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Revista do Colégio Brasileiro de Cirurgiões

Print version ISSN 0100-6991On-line version ISSN 1809-4546

Rev. Col. Bras. Cir. vol.41 no.3 Rio de Janeiro May/June 2014 

Original Articles

Impact of bariatric surgery on depression and anxiety symptons, bulimic behaviors and quality of life

Bárbara Tae 1  

Elisabeth Rosa Pelaggi 1  

Julia Guglielmi Moreira 1  

Jaques Waisberg 2  

Leandro Luongo de Matos 3  

Gilberto D'Elia 4  

1Medical School Graduate

2Disciplines of General Surgery

3Collective Health

4Psychiatry, Facudade de Medicina do ABC, Santo André, São Paulo - SP, Brazil



To assess psychiatric symptoms, substance use, quality of life and eating behavior of patients undergoing bariatric surgery before and after the procedure.


We conducted a prospective longitudinal study of 32 women undergoing bariatric surgery. To obtain data, the patients answered specific, self-administered questionnaires.


We observed a reduction in depressive and anxious symptoms and also in bulimic behavior, as well as an improved quality of life in the physical, psychological and environmental domains. There was also a decrease in use of antidepressants and appetite suppressants, but the surgery was not a cessation factor in smoking and / or alcoholism.


a decrease in psychiatric symptoms was observed after bariatric surgery, as well as the reduction in the use of psychoactive substances. In addition, there was an improvement in quality of life after surgical treatment of obesity.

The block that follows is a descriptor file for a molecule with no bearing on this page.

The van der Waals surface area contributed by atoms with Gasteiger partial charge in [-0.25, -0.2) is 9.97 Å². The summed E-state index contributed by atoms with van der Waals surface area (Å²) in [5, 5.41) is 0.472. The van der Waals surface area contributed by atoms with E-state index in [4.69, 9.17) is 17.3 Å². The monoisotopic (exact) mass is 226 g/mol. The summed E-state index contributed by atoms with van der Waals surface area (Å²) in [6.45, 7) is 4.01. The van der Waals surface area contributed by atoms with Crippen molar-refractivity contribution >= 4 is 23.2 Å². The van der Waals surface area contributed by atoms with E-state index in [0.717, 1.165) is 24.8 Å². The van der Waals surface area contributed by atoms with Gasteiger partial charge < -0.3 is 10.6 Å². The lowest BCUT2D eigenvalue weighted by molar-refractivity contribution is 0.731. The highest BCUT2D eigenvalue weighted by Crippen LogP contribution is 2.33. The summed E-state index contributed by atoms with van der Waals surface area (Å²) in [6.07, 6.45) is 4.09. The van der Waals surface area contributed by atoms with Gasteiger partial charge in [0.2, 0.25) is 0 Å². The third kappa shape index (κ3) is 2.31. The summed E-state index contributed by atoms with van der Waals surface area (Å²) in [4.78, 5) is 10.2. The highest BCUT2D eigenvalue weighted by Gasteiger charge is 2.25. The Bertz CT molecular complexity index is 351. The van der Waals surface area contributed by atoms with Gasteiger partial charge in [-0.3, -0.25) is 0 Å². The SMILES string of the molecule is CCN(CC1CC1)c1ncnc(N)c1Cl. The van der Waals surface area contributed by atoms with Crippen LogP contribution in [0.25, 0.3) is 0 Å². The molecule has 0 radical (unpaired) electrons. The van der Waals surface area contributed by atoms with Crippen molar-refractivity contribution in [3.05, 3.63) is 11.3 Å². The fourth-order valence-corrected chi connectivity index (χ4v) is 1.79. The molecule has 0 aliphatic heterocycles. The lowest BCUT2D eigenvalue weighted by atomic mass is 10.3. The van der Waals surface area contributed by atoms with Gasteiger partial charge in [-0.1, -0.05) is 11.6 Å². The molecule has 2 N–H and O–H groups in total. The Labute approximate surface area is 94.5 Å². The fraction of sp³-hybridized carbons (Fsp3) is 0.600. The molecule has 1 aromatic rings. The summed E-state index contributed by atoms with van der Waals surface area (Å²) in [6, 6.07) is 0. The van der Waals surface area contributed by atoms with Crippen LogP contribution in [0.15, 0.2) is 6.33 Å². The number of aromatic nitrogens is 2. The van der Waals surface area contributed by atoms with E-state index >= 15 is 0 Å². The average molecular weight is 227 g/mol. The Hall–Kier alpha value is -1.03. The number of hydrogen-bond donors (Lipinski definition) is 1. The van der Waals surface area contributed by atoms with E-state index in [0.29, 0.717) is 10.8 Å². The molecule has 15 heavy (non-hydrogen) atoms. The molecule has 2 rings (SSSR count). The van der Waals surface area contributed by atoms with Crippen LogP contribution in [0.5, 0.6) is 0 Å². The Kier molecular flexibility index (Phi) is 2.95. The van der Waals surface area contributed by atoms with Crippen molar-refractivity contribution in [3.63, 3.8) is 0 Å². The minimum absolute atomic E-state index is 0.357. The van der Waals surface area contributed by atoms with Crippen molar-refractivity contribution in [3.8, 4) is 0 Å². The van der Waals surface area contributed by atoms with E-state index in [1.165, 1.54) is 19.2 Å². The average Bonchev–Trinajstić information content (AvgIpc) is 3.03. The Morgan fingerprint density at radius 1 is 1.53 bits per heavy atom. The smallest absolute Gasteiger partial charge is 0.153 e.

Key words: Bariatric surgery; Morbid obesity; Depression; Quality of life


Obesity is a disease of epidemic proportions, representing a major public health problem 1 - 6. According to the World Health Organization, there are at least 300 million obese people in world 7. Its prevalence has increased alarmingly, leading more and more people to seek bariatric surgery (BS) as a treatment option due to the difficulty in obtaining good results in clinical treatments for weight reduction 1 , 2 , 5 , 8 , 9.

Obesity is objectively classified by the body mass index (BMI), calculated as the ratio between the weight and the square height of the individual, and obesity is defined when the patient has a BMI > 40kg/m2. Currently, BS is indicated for patients with BMI > 40Kg/m2 or above 35Kg/m2associated with life-threatening comorbidities 10. Many patients show improvement or even cure of the comorbidities associated with obesity after surgery 5 , 11. Typically, BS promotes quality of life benefit, mitigating the psychiatric symptoms, improving social sphere, self-esteem and even the financial condition of the patient 5 , 9 , 12 - 19.

There is no consensus on the criteria for psychiatric assessment of applicants for BS. There are no precise data adequately studied and / or proven on the influence of BS on the psychological behavior of patients 12 , 16 , 20. Thus, as the number of patients undergoing BS increases, so does the need to understand how psychiatric symptoms may influence the results of the operation 8 , 9 , 17.